The UN Genocide Convention at Seventy: The Politics of Mass Atrocity Prevention

State Secretary Marianne Hagen's opening address at the Center for Studies of Holocaust and Religious Minorities

Good morning,
Professor Guri Hjeltnes,
Distinguished guests and academics from abroad,
Researchers at the Center for Holocaust and Religious Minorities,

State Secretary Marianne Hagen (middle), Guri Hjeltnes and professor William Schabas.
State Secretary Marianne Hagen (middle), Guri Hjeltnes and professor William Schabas. Credit: Guri Solberg, MFA

In 1948, in the shadow of the Holocaust, the UN adopted the Convention on the Prevention and Punishment of the Crime of Genocide.

This autumn, we mark the 70th anniversary of the Convention and the obligations that signatory states have undertaken to prevent atrocities and punish perpetrators. The Convention was truly a great leap forward.


States have a responsibility to fulfil their human rights obligations and to prevent mass atrocities.

At the same time, the principle of sovereign equality of all Member States is also a cornerstone of the UN Charter.

As a result, the international community has often been a powerless spectator to atrocities, ethnic cleansing and genocide within the borders of an individual state.

The term ‘genocide’ did not even exist before 1944. The concept was clearly developed in response to the Nazi policy of systematically destroying ethnic groups, including the mass murder of European Jews and Roma. However, the preamble to the UN Genocide Convention states that ‘[…] at all periods of history, genocide has inflicted great losses on humanity’. This reflects the fact that crimes of this kind have taken place throughout history, although the classification as genocide may be disputed in some cases.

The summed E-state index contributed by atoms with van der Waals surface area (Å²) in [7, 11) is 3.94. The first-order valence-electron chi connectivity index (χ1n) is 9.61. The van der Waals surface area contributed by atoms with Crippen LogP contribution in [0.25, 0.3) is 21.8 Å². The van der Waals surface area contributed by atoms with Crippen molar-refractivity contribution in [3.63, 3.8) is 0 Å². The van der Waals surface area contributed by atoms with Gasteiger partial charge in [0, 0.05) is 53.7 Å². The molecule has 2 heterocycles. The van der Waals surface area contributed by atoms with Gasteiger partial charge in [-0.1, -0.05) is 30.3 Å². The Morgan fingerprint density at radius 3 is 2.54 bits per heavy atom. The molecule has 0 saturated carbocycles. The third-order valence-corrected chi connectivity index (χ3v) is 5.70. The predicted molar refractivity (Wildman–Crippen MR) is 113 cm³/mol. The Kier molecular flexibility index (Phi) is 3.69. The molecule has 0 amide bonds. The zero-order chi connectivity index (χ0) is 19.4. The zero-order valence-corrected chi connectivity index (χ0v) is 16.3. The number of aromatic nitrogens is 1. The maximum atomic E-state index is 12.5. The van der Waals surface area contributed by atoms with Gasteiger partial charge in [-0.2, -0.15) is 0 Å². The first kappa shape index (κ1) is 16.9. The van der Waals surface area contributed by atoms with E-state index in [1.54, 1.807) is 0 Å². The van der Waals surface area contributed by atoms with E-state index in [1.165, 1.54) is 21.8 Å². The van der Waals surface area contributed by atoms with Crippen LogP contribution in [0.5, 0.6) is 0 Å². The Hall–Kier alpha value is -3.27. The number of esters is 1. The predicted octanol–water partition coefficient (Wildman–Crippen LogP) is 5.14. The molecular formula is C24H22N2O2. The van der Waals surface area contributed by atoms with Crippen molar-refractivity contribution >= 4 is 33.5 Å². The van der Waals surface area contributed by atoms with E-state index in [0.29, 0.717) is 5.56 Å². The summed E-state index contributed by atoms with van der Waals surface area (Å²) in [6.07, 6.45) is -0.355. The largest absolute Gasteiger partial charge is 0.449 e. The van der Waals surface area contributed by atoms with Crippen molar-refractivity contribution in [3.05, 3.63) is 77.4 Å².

Distinguished academics,

I have not come here today to discuss the various definitions of ’genocide’, which you are far better qualified to do. Rather, I would like to underline the commitment of the Norwegian Ministry of Foreign Affairs to drawing attention to –- and supporting – groups of people who experience mass atrocities. 


Some experts may consider the legal definition of ‘genocide’ in the Genocide Convention to be inadequate for the purposes of monitoring, early warning and prevention. However, we should not let this discussion undermine our efforts to promote early prevention within the agreed legal framework.

It is clear that we need to address situations before they escalate and – equally important – increase the resources available for doing so.

In 1994, as the international community watched, more than 800 000 Rwandans, mostly ethnic Tutsis, were massacred by Hutu militia and government forces over a period of 100 days. Today, the effects of the genocide in Rwanda are still felt in various ways throughout the region.

Genocide does not suddenly occur. Genocide requires organisation and strategy. We need to understand how genocide develops, and to recognise the signals leading up to it, in order to ensure that such horrors do not happen again.

Strengthening the human rights pillar of the UN is a crucial investment in human rights, development, and peace and security.